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BUYOUT ALERT! BUYOUT ALERT! Attn: Florida and Michigan job-seekers

Discussion in 'Journalism topics only' started by MGoBlue, Feb 8, 2007.

  1. MGoBlue

    MGoBlue Member

    Not that the Dallas Morning News began the trend, but two new buyout alerts have come to my attention this week.

    The South Florida Sun-Sentinel in Fort Lauderdale is looking for 30 newsroom employees to step up to the plate and leave early. If they don't get the 30, they will cut to reach that figure.

    Also, The Ann Arbor News is looking for 40 building-wide to take an early retirement (or, just more than 10 percent of its entire workforce). No addition news on what happens if it doesn't reach its target. But with Michigan's economy (and news of the city losing its largest tax revenue in Pfizer's departure), this isn't surprising.

    Be wary, job candidates.
  2. Moondoggy

    Moondoggy Member

    There's a bad moon risin'.
  3. Leo Mazzone

    Leo Mazzone Member

    Just as an addendum, although this could be a d_b:

  4. Herbert Anchovy

    Herbert Anchovy Active Member

    Happy New Year!
  5. And the hits just keep on a' comin'. This hit parade's been on the air since 2000, at least, and it ain't stoppin' 'til the fat lady sings.
  6. subhead

    subhead Member

    Something tells me the people who put things around the ads aren't "absolutely critical."

    EDIT: Obviously that quote is from the FTU note, not Leo.
  7. JBHawkEye

    JBHawkEye Well-Known Member

    It's not, "We're not making money." It's "We're not making enough money."
  8. Are we sure the Sun-Sentinel wants to lose 30 people? The memo refers to 15.

    Here is the memo from South Florida Sun-Sentinel editor Earl Maucker:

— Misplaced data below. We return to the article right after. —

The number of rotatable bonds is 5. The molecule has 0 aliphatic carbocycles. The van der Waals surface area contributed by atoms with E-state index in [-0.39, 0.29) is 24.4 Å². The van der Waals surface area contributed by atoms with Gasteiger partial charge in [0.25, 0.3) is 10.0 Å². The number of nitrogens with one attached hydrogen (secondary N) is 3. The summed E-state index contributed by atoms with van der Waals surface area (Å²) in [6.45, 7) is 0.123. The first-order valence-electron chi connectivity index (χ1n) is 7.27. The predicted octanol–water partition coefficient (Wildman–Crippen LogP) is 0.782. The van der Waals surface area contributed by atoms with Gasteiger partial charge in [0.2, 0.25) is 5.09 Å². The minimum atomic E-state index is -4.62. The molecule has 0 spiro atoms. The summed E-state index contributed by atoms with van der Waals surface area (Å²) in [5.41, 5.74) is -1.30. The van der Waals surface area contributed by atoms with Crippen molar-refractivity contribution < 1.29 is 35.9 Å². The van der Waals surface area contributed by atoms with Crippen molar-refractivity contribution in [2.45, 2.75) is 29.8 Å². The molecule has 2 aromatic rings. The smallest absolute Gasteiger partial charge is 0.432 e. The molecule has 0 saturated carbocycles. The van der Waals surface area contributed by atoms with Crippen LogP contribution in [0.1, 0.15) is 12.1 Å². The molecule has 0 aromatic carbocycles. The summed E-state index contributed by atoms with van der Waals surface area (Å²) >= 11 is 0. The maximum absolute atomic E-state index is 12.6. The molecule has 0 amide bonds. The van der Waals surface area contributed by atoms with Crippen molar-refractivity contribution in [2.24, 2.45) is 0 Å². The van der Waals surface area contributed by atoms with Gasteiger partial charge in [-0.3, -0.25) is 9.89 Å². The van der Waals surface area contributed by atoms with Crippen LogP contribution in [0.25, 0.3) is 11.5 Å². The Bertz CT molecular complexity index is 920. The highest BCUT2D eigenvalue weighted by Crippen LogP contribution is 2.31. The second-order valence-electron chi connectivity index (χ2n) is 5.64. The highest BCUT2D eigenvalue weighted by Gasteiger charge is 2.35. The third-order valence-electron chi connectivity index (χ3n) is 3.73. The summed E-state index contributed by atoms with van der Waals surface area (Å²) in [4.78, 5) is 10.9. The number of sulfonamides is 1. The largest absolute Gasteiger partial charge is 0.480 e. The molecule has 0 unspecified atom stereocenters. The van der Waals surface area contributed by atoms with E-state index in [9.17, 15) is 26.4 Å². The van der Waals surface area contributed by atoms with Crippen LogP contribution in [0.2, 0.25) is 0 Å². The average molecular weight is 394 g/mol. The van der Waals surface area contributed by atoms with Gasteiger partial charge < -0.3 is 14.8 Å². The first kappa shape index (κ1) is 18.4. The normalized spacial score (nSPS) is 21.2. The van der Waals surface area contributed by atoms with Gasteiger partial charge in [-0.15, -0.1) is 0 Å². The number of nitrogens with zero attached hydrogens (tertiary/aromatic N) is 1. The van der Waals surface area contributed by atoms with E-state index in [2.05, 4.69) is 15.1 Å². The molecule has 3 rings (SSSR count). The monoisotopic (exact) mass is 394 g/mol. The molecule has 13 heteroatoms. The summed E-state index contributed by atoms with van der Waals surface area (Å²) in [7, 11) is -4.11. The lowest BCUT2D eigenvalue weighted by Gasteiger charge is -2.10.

".... During the past few months, I've had a numberof newsroom employees ask about the possibility of an early retirement or
    voluntary separation package, so we are going to accept applications.
    Those eligible must be 55 years-old or older and have at least 10 years ofservice with the company. Roughly 15 applications will be accepted. ......"
  9. MGoBlue

    MGoBlue Member

    You may be correct, miami, though the email we got this week was 30.
    Might it possibly be 15 in newsroom and 30 total in the building?

    Either way, it's not good.
  10. God-damned 20 percent profits! ::)
  11. Moderator1

    Moderator1 Moderator Staff Member

    Business side experts: Detail what a buyout like this does for a company? Does it make things better? Is it a sign that things are not good, are terrible, what?
  12. Michael_ Gee

    Michael_ Gee Well-Known Member

    As a bought out person, I know the theory works like so. The buyout results in a huge one-time, one-quarter loss to the balance sheet. However, Wall Street looks past the charge in anticipation of future, happier balance sheets minus all those employees.
    In practice, it seldom works. Isn't working at Ford, sure as hell isn't working at the Boston Herald. Businesses turn around for non-cost related reasons, such as making a car people actually want to buy, or figuring out how to make money off on-line advertising. Buyouts are merely a way of appeasing the 28-year old Wall Street thugs who're blowing their annual bonuses at strip clubs.
    Buyouts are a very bad sign. They speak to a company, in whatever field, that has no idea how to grow its business.
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